The substance of this Land Covenant is firmly rooted in the Abrahamic Covenant in that it assures Israel of God’s commitment to keeping His promise despite their performance. This covenant has so far been fulfilled twice; first after the Babylonian Captivity and subsequent rebuilding of Jerusalem under Cyrus the Great, and the second after the destruction of Jerusalem in A.D. 70 and the rebirth of Israel as a sovereign nation in 1948.
To appreciate the issue of the Land of Israel, we need to look at the acquisition and occupation of the land by the people of Israel. Abraham was promised that land “from the river of Egypt unto the great river, the river Euphrates.” After Moses lead the Children of Israel out of Egypt, Joshua lead the nation into the Promised Land.
Although they did not take possession of all the inheritance they could under the promise given to Abraham, each of the twelve tribes were assigned a portion of the land they concurred as an everlasting land-lease from God.
Under the rule of King David, Israel expanded its borders to include portions of Syria and modern-day Lebanon but by the end of the rule of Hezekiah, Israel was reduced to a fraction of its original size.
In the history of the world no other people-group have been able to maintain their identity, heritage, and sense of national destiny like the Israelites. From circa 587 B.C. to A.D. 1948 the Nation of Israel has been a vasal state which had to suffer under the constant rule of foreign governments. First, they were carried away by the Babylonians under King Nebuchadnezzar.
Then, after the conquering of Babylon by Cyrus the Great, Israel was ruled by the Medo-Persian Empire. The Persian Empire was good to the Jews and helped them return to their homeland and rebuild both their Temple and Jerusalem.
Alexander the Great became Israel’s next ruler as the Greek Empire replaced the Persians.
The mighty Roman Empire swallowed up the western portion of the Greek Empire and were the rulers of Israel at the time of Jesus Christ. When the Jews rebelled in A.D. 66 the Roman General Titus besieged Jerusalem and by A.D. 70 the Romans had breached its wall, killed an estimated 1 million people, and the Jewish Temple was destroyed down to the ground as predicted by Jesus Christ.
After the Jewish Bar Kokhba Revolt (A.D. 132–135) the city of Jerusalem was completely destroyed. Under orders from the Roman emperor Hadrian “the Romans plowed Jerusalem with a yoke of oxen. Jews were sold into slavery and many were transported to Egypt. Judean settlements were not rebuilt. Jerusalem was turned into a pagan city called Aelia Capitolina and the Jews were forbidden to live there. They were permitted to enter only on the 9th of Av to mourn their losses in the revolt. Hadrian changed the country’s name from Judea to Syria Palestina.”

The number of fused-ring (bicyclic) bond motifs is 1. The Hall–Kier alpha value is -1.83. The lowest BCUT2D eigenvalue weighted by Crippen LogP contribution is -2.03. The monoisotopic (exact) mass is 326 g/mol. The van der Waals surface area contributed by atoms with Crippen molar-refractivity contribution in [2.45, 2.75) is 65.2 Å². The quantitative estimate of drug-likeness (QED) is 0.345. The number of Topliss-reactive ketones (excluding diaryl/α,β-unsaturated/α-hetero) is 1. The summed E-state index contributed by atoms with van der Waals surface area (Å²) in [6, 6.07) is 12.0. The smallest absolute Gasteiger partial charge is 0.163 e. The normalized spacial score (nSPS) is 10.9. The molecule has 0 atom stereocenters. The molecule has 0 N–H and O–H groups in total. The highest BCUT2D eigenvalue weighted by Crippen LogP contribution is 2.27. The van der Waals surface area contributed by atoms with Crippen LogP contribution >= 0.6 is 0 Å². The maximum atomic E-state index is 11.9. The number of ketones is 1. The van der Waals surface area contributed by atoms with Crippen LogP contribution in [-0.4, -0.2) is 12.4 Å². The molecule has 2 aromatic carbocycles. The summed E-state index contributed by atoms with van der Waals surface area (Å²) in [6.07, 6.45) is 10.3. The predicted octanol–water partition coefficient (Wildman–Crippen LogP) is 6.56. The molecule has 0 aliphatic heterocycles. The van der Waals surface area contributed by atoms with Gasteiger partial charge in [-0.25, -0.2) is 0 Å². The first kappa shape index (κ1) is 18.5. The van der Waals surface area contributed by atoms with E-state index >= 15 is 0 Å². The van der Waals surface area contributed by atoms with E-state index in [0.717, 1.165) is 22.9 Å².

The Roman Empire morphed into the Byzantine Empire which ultimately lost control of the Land of Israel to the emerging expansion of Islam during the times of the Crusades.
The territorial expansion of Islam gave rise to the Caliphate form of government through the Muslim world. For the few Jews living under these warlords, life was difficult as they were seen as nothing better than second class citizens.
By the 16th Century, the warring factions of Islam were consolidated into the Ottoman Empire. Following the Ottoman conquest in 1517, the Land of Israel was divided into four districts and attached administratively to the province of Damascus and ruled from Istanbul. At the outset of the Ottoman era, an estimated 1,000 Jewish families lived in the Promised Land. The land experienced orderly government which brought improvements and stimulated Jewish immigration until the death of Sultan Suleyman the Magnificent in 1566.
On May 19, 1916, during the Great War (WW1), a secret meeting was held between Great Britain and France resulting in the Sykes-Picot Agreement; by which most of the Arab lands under the rule of the Ottoman Empire were to be divided into British and French spheres of influence at the conclusion of war. The stage was set for the future discussions of a homeland for the Jews.
This lead to the Balfour Declaration of November 2, 1917. It was a statement of British support for “the establishment in Palestine of a national home for the Jewish people.” It was made in a letter from Arthur James Balfour, the British foreign secretary, to Lionel Walter Rothschild, Second Baron Rothschild (of Tring), a leader of British Jewry. In April of 1920, at San Remo, Italy, the victorious Allies confirmed the pledge contained in the Balfour Declaration concerning the establishment of a Jewish national home in Palestine.
The first partition of Palestine took place in 1922, when the British government excluded Transjordan from the area to which the provisions of the Balfour Declaration would apply. In the following years, many different commissions were formed and ideas explored; in an attempt to resolve the problems associated with the establishment of a Jewish home land, but they all ended in failure one way or another. This would lead to 26 years of frustration for the British, Jews and Muslims alike.